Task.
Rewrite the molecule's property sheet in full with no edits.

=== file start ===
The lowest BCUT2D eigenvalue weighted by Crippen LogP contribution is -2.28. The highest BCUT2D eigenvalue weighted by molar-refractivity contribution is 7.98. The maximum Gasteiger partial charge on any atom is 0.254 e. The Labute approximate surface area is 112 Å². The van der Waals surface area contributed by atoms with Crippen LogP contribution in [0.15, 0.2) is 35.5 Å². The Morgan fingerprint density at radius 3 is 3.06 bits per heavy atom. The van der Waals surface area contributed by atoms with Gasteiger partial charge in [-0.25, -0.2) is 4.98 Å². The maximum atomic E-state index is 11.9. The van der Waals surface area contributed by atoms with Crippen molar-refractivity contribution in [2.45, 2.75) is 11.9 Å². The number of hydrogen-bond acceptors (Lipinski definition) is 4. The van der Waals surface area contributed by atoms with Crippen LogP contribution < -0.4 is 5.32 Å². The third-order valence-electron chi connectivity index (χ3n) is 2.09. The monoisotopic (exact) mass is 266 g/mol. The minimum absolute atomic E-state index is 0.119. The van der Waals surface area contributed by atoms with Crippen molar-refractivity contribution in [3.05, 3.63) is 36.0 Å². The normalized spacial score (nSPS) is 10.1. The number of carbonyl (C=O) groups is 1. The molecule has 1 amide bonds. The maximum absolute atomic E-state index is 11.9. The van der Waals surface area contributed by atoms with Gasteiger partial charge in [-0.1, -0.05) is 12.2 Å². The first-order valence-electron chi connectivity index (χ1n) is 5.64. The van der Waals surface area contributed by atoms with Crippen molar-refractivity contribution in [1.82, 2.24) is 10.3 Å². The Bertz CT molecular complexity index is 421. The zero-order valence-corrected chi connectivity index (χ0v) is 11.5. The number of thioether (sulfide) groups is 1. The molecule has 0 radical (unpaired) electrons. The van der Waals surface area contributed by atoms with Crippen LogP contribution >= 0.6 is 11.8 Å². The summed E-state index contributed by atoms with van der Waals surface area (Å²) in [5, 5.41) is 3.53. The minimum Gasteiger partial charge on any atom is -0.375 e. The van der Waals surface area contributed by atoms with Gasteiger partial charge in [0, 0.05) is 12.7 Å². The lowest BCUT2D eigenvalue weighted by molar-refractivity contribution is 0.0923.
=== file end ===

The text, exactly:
The lowest BCUT2D eigenvalue weighted by Crippen LogP contribution is -2.28. The highest BCUT2D eigenvalue weighted by molar-refractivity contribution is 7.98. The maximum Gasteiger partial charge on any atom is 0.254 e. The Labute approximate surface area is 112 Å². The van der Waals surface area contributed by atoms with Crippen LogP contribution in [0.15, 0.2) is 35.5 Å². The Morgan fingerprint density at radius 3 is 3.06 bits per heavy atom. The van der Waals surface area contributed by atoms with Gasteiger partial charge in [-0.25, -0.2) is 4.98 Å². The maximum atomic E-state index is 11.9. The van der Waals surface area contributed by atoms with Crippen molar-refractivity contribution in [2.45, 2.75) is 11.9 Å². The number of hydrogen-bond acceptors (Lipinski definition) is 4. The van der Waals surface area contributed by atoms with Crippen LogP contribution < -0.4 is 5.32 Å². The third-order valence-electron chi connectivity index (χ3n) is 2.09. The monoisotopic (exact) mass is 266 g/mol. The minimum absolute atomic E-state index is 0.119. The van der Waals surface area contributed by atoms with Crippen molar-refractivity contribution in [3.05, 3.63) is 36.0 Å². The normalized spacial score (nSPS) is 10.1. The number of carbonyl (C=O) groups is 1. The molecule has 1 amide bonds. The maximum absolute atomic E-state index is 11.9. The van der Waals surface area contributed by atoms with Gasteiger partial charge in [-0.1, -0.05) is 12.2 Å². The first-order valence-electron chi connectivity index (χ1n) is 5.64. The van der Waals surface area contributed by atoms with Crippen molar-refractivity contribution in [1.82, 2.24) is 10.3 Å². The Bertz CT molecular complexity index is 421. The zero-order valence-corrected chi connectivity index (χ0v) is 11.5. The number of thioether (sulfide) groups is 1. The molecule has 0 radical (unpaired) electrons. The van der Waals surface area contributed by atoms with Crippen LogP contribution >= 0.6 is 11.8 Å². The summed E-state index contributed by atoms with van der Waals surface area (Å²) in [5, 5.41) is 3.53. The minimum Gasteiger partial charge on any atom is -0.375 e. The van der Waals surface area contributed by atoms with Gasteiger partial charge in [0, 0.05) is 12.7 Å². The lowest BCUT2D eigenvalue weighted by molar-refractivity contribution is 0.0923.